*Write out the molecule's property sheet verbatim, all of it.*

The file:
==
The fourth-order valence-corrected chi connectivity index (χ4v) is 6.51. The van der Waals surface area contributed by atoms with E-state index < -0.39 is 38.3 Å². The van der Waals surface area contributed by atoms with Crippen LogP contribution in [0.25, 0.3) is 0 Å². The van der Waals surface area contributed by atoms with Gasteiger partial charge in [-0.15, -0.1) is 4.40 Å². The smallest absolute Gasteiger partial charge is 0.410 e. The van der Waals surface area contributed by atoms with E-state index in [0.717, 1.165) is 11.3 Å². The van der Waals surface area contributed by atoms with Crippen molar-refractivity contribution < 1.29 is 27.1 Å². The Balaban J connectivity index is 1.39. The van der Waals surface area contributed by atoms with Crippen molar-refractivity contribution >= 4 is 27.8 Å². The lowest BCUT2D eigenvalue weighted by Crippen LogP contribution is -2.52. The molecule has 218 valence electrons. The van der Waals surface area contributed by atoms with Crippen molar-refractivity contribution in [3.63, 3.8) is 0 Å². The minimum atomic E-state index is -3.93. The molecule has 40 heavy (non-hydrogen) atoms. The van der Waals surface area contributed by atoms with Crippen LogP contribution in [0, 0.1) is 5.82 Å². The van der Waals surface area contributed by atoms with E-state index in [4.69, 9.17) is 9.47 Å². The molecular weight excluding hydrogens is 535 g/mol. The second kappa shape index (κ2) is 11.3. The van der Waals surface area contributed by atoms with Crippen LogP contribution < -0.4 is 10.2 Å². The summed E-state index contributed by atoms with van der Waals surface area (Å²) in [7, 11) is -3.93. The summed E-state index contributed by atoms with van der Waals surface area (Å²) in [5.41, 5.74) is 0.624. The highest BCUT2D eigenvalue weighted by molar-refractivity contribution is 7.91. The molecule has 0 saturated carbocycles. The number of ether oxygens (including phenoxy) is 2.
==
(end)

The fourth-order valence-corrected chi connectivity index (χ4v) is 6.51. The van der Waals surface area contributed by atoms with E-state index < -0.39 is 38.3 Å². The van der Waals surface area contributed by atoms with Crippen LogP contribution in [0.25, 0.3) is 0 Å². The van der Waals surface area contributed by atoms with Gasteiger partial charge in [-0.15, -0.1) is 4.40 Å². The smallest absolute Gasteiger partial charge is 0.410 e. The van der Waals surface area contributed by atoms with E-state index in [0.717, 1.165) is 11.3 Å². The van der Waals surface area contributed by atoms with Crippen molar-refractivity contribution < 1.29 is 27.1 Å². The Balaban J connectivity index is 1.39. The van der Waals surface area contributed by atoms with Crippen molar-refractivity contribution >= 4 is 27.8 Å². The lowest BCUT2D eigenvalue weighted by Crippen LogP contribution is -2.52. The molecule has 218 valence electrons. The van der Waals surface area contributed by atoms with Crippen molar-refractivity contribution in [3.63, 3.8) is 0 Å². The minimum atomic E-state index is -3.93. The molecule has 40 heavy (non-hydrogen) atoms. The van der Waals surface area contributed by atoms with Crippen LogP contribution in [0, 0.1) is 5.82 Å². The van der Waals surface area contributed by atoms with E-state index in [4.69, 9.17) is 9.47 Å². The molecular weight excluding hydrogens is 535 g/mol. The second kappa shape index (κ2) is 11.3. The van der Waals surface area contributed by atoms with Crippen LogP contribution < -0.4 is 10.2 Å². The summed E-state index contributed by atoms with van der Waals surface area (Å²) in [7, 11) is -3.93. The summed E-state index contributed by atoms with van der Waals surface area (Å²) in [5.41, 5.74) is 0.624. The highest BCUT2D eigenvalue weighted by molar-refractivity contribution is 7.91. The molecule has 0 saturated carbocycles. The number of ether oxygens (including phenoxy) is 2.